It was a strong debut for Upwork (NASDAQ:UPWK) on Wednesday. The leading online marketplace for freelancers was hoping to hit the market with its shares priced between $12 and $14. Underwriters were able to sell nearly 12.5 million shares at $15 this week, and that still wasn't enough.
Upwork opened at $23 on Wednesday morning. The debutante closed the day lower at $21.18, but still 41% above its IPO price, and 63% above its initial price range. It's now another hot IPO for growth investors to consider.
Connecting people with projects
We live in the age of the gig economy, and while the media typically focuses on its Uber drivers, Instacart grocery pickers, and Rover dog sitters, there's a booming class of people taking on freelance projects either as a side gig or -- in volume -- as a career. The freelancers on Upwork boast more than 5,000 skills across 70-plus categories, including web development, writing, graphic design, and customer service, and the platform connects them with the employers seeking their services.
Upwork works. It has been the middleman for $1.56 billion of gross services volume (GSV) through the past four quarters, setting up 375,000 freelancers with 2 million projects offered by 475,000 active clients. Between the flexibility of temp help and the rising costs required to staff in-house specialists, it's a safe bet that the freelance market will continue to expand.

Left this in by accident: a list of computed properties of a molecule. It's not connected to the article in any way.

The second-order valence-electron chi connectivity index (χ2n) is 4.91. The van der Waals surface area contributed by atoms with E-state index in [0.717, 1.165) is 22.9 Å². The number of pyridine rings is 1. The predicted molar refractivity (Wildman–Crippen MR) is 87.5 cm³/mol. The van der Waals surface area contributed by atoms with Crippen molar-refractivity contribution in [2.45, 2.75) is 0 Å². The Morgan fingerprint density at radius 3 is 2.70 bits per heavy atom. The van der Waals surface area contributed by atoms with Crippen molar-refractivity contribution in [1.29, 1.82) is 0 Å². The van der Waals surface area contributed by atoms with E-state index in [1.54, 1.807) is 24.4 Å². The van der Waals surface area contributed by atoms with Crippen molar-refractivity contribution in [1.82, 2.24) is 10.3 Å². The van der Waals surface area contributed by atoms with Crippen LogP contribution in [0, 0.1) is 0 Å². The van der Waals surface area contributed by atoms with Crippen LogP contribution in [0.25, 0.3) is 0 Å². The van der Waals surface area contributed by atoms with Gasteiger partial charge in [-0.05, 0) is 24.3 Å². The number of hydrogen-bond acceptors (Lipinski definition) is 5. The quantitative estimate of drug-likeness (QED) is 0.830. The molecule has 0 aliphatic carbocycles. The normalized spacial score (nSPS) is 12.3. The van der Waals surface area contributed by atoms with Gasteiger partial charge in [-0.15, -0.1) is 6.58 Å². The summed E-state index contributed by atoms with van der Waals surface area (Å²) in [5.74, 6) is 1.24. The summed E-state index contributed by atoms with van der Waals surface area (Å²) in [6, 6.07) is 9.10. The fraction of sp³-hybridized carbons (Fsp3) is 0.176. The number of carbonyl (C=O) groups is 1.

Upwork estimates that the total global GSV for the freelancing market was $560 billion last year. Business research firm McKinsey Global Institute forecasts the market will grow into a $2.7 trillion opportunity by 2025. An average of 10,000 independent professionals and agencies are joining Upwork daily.
Recent numbers bear out the market's growth potential. Upwork's revenue rose 23% to $202.6 million last year. And that growth pace is accelerating with 28% top-line growth through the first six months of 2018. However, Upwork is still not profitable. Its net loss narrowed in 2017, but it has widened again so far this year. Operating expenses have outpaced top-line growth, up 39% through the first half of 2018 as Upwork invests in its future.
This remains a fragmented sector, and Upwork itself was birthed with the combination of Elance and oDesk a little more than four years ago. The IPO will help Upwork acquire other promising puzzle pieces to keep its empire expanding, though organic growth should continue to be strong. The gig economy is here, and Upwork has a great seat from which to watch the freelancing revolution play out in the coming years.